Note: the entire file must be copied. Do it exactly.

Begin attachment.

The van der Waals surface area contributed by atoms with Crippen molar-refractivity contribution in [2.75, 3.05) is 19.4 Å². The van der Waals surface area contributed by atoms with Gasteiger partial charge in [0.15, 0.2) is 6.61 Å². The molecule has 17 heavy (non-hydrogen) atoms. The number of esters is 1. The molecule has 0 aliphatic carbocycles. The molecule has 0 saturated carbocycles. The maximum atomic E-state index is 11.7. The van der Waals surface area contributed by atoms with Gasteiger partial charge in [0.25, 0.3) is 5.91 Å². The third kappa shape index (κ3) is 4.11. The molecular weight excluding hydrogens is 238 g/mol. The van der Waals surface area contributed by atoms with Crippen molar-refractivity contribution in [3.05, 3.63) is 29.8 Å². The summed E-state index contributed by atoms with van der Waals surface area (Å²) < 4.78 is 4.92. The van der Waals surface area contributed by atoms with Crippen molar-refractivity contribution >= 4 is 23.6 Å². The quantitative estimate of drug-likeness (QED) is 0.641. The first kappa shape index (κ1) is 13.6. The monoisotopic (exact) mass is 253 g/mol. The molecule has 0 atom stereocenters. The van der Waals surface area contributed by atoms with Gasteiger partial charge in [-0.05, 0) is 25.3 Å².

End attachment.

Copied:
The van der Waals surface area contributed by atoms with Crippen molar-refractivity contribution in [2.75, 3.05) is 19.4 Å². The van der Waals surface area contributed by atoms with Gasteiger partial charge in [0.15, 0.2) is 6.61 Å². The molecule has 17 heavy (non-hydrogen) atoms. The number of esters is 1. The molecule has 0 aliphatic carbocycles. The molecule has 0 saturated carbocycles. The maximum atomic E-state index is 11.7. The van der Waals surface area contributed by atoms with Gasteiger partial charge in [0.25, 0.3) is 5.91 Å². The third kappa shape index (κ3) is 4.11. The molecular weight excluding hydrogens is 238 g/mol. The van der Waals surface area contributed by atoms with Crippen molar-refractivity contribution in [3.05, 3.63) is 29.8 Å². The summed E-state index contributed by atoms with van der Waals surface area (Å²) < 4.78 is 4.92. The van der Waals surface area contributed by atoms with Crippen molar-refractivity contribution >= 4 is 23.6 Å². The quantitative estimate of drug-likeness (QED) is 0.641. The first kappa shape index (κ1) is 13.6. The monoisotopic (exact) mass is 253 g/mol. The molecule has 0 atom stereocenters. The van der Waals surface area contributed by atoms with Gasteiger partial charge in [-0.05, 0) is 25.3 Å².